You’re eligible for a Covid booster shot if you fall into one of the following categories: you’re 65 or older, you’re 18 or older and live in a long-term care setting, you are 18 or older and have an underlying medical condition, or you’re 18-plus and live or work in a high-risk or institutional setting (like a school).
If you fit into one of these categories, you are old eligible for the vaccine if it has been at least 6 months after receiving your 2nd dose of the Pfizer or Moderna vaccine (or, if you got the J&J vaccine, at least 2 months after your vaccine).
That means that students who were vaccinated in April or May are not yet eligible for the booster shot.
If you have any questions about your booster eligibility, or if you’d like to schedule a booster shot or begin your vaccination process, call the Health Department at 304-496-9640.
The border between the 89th and 88th districts most notably splits Sunrise Summit.
The houses of New Sunrise and Harvest Hills are in the 89th. Old Sunrise lies in the 88th, along with Hampshire High School and, 24 miles to the west, Keyser High School.
The 88th marries the south and west sides of Hampshire County with 2 parts of Mineral County — the Fort Ashby-Short Gap area to the north and all the southern and western parts of Mineral, including Burlington, Elk Garden and Piedmont.
The new 88th will run from Rio in its southeasternmost corner to Piedmont and Elk Garden on the Potomac River in Mineral County west of Keyser.
It has 7,498 Hampshire residents and 9,571 Mineral residents, giving the district 17,069 people, about 5% below the ideal of 17,937.
On the other hand, the 89th District will include 15,595 Hampshire residents and 3,158 people from the western end of Morgan County — a total of 18.753, about 5% above the ideal.
Ruth Rowan will be the incumbent in the 89th District, which swings eastward from what her old 50th District has covered.
The new 88th District has no incumbent in it.
Being moved out of the Hampshire County political scene will be George Miller, the Berkeley Springs retiree whose 51st District included all of Morgan County and the eastern 3rd of Hampshire.
The new map splits the eastern, more populous end of Morgan County into another district. What’s left to pair with Hampshire is the western portion, roughly west of Cacapon State Park, running from Great Cacapon in the north down through Paw Paw to the county line.
The new 88th District will have Green Spring, Springfield, Junction, Purgitsville, Kirby and Rio in it.
The delegate district numbers here, 88 and 89, are much higher than before because the state was divided differently this time for the election of 100 delegates.
For the last decade, and several others before that, some delegate districts elected multiple members, from 2 to 7.
This time around, each district will be represented by a single delegate, creating 100 districts.
State Farm Insurance has released its annual study and says that for the 15th year in a row, West Virginia leads the nation in deer-vehicle collisions.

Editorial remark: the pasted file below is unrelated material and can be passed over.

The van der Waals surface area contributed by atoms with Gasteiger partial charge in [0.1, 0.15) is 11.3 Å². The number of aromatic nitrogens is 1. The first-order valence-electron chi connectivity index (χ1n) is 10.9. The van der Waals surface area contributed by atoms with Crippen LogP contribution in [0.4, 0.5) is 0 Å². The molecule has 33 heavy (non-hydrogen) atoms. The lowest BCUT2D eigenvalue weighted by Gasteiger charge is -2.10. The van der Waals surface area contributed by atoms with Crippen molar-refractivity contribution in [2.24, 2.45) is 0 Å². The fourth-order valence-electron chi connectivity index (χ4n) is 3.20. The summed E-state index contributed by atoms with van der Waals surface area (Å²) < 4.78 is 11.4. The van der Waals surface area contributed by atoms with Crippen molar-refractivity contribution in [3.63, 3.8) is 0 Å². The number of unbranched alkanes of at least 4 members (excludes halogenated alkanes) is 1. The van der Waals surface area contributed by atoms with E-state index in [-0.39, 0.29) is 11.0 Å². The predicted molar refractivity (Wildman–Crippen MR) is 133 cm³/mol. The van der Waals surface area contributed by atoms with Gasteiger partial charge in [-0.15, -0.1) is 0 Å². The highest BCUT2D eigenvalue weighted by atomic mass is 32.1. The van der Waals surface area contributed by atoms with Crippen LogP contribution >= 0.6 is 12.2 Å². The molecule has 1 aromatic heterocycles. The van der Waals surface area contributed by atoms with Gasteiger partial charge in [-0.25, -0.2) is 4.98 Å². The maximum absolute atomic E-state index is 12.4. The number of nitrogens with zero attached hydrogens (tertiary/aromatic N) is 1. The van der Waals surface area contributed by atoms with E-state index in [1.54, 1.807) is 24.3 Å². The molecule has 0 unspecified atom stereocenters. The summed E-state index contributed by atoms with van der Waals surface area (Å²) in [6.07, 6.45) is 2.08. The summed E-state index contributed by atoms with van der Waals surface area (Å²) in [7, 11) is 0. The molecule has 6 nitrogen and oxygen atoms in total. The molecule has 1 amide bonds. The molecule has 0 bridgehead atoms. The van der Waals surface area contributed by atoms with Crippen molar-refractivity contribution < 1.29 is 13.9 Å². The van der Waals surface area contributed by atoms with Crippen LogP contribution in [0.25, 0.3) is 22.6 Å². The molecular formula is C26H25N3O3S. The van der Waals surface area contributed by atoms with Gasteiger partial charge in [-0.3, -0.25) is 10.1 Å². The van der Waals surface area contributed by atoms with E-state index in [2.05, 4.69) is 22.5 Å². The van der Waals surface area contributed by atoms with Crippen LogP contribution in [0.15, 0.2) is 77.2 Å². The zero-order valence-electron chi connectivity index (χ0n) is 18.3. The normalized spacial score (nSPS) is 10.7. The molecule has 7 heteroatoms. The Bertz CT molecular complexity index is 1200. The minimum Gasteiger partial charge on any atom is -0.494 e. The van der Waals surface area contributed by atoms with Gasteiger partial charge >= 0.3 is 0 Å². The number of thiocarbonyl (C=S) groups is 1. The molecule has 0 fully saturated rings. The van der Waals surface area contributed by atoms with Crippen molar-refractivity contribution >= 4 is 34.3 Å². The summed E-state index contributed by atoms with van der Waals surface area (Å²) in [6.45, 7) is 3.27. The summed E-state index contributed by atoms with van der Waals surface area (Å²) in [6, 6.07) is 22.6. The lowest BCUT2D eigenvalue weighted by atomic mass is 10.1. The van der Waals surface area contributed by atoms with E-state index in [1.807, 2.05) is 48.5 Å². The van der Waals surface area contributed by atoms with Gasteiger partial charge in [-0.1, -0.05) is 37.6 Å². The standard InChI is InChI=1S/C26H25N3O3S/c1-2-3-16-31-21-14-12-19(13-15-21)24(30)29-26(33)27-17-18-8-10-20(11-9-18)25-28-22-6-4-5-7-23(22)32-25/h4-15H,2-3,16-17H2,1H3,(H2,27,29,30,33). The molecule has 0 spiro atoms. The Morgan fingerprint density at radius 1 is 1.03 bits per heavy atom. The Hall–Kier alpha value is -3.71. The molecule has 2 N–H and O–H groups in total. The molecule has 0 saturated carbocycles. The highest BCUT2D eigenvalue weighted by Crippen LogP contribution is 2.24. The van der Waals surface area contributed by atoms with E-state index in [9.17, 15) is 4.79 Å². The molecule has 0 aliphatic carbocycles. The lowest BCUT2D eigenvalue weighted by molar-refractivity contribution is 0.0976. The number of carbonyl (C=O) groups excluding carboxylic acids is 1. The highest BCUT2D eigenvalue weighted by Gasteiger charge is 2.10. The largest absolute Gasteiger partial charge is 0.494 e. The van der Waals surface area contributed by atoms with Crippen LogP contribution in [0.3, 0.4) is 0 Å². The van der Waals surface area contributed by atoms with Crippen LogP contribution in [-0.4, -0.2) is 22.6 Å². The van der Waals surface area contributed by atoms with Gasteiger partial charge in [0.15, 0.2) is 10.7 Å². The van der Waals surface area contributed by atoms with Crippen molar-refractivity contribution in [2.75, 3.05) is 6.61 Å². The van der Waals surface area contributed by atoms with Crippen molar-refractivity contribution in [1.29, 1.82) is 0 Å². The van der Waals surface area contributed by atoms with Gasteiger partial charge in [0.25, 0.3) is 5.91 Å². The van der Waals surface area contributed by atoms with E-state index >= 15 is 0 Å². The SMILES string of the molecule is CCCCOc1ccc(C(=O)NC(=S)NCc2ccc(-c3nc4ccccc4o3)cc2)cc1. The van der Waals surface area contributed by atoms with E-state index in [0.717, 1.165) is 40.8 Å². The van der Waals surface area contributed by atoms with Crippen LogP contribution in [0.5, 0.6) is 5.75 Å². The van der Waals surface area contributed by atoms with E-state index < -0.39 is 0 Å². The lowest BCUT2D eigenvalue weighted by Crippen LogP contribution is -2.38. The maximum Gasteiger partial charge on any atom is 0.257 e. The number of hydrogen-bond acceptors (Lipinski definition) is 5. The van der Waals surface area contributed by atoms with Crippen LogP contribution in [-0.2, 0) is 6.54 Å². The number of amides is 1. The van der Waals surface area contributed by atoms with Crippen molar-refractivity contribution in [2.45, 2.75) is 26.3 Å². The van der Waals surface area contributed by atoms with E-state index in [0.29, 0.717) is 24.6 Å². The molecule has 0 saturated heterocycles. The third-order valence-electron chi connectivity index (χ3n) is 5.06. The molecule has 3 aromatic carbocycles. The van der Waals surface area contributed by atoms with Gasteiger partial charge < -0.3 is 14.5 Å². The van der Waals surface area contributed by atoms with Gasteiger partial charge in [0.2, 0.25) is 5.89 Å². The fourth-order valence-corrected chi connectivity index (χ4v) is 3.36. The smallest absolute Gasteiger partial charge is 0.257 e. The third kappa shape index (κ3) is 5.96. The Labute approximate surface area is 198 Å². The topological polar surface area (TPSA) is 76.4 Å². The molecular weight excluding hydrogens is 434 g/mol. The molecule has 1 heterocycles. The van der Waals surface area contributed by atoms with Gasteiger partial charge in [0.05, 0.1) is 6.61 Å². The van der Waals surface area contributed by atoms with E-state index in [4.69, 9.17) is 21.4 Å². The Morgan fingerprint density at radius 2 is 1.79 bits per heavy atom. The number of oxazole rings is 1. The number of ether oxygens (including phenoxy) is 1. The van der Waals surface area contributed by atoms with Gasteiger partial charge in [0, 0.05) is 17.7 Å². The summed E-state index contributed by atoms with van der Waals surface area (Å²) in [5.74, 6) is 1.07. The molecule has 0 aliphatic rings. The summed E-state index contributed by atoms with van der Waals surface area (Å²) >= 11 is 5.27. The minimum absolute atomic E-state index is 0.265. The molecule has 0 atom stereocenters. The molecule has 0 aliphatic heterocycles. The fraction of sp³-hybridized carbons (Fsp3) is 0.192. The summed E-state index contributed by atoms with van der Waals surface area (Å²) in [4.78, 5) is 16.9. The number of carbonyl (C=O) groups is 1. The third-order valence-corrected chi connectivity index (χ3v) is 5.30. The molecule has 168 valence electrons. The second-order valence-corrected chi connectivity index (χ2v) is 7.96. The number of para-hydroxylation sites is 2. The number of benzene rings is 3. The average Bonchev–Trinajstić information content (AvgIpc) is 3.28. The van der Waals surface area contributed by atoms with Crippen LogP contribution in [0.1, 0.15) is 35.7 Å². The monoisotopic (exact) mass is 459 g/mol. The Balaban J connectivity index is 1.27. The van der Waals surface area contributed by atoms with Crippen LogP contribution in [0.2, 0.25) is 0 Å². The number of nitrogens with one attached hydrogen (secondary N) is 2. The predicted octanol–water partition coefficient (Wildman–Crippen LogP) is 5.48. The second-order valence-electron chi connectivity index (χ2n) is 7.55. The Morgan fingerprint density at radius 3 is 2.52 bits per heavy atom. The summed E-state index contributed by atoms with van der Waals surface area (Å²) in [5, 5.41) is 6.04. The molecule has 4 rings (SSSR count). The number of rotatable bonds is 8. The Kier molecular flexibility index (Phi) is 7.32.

Alarmingly, 1 in 37 West Virginians has had a run-in with a deer in the year ending June 30, the insurer said. That’s the same as last year and worse than the years before — which itself was considered the worst rate in recent memory.
The stats from State Farm dovetail with a reminder from the Division of Natural Resources about watching for deer.
DNR estimates that 40 percent of deer-vehicle accidents happen in the last 3 months of the year, the period surrounding the deer rut.
The abundance of deer, coupled with the state’s rugged terrain, makes for, well, accidents waiting to happen.
Once that deer has been hit, the damage costs more to repair, State Farm’s claims data shows. The average cost last year was over $4,500, AAA reports.
DNR has a list of reasons for the high accident rate, starting with deer species characteristics.
“West Virginia is fortunate to have an abundance of white-tailed deer,” understated Tyler Evans, wildlife biologist with the DNR Wildlife Resources Section, in a press release. “However, this abundance can magnify the issue of deer-vehicle collisions when combined with the deer breeding season which takes place in the fall.”
Evans noted that West Virginia’s rugged terrain also likely contributes to the collisions. The best deer habitat and mast are often found in valleys and bottomlands, he said, which, of course, is where most of the state’s roads run.
The mating season, or rut, increases deer activity and movement in late October and November, raising the likelihood of deer-vehicle collisions.
“Additionally, many hunters will take to the woods this fall,” Evans said. “Their presence may also influence movement of deer and may increase the likelihood of a deer-vehicle collision.”
By the way, State Farm says the other states in the top 5 of most-likely-to-collide-with-a-deer are, in order, Montana, Michigan, Pennsylvania and South Dakota.
On the other hand, drivers in Hawaii have only a 1-in-474 chance of hitting a deer — and for drivers in D.C., it’s 1 in 569. Lucky them.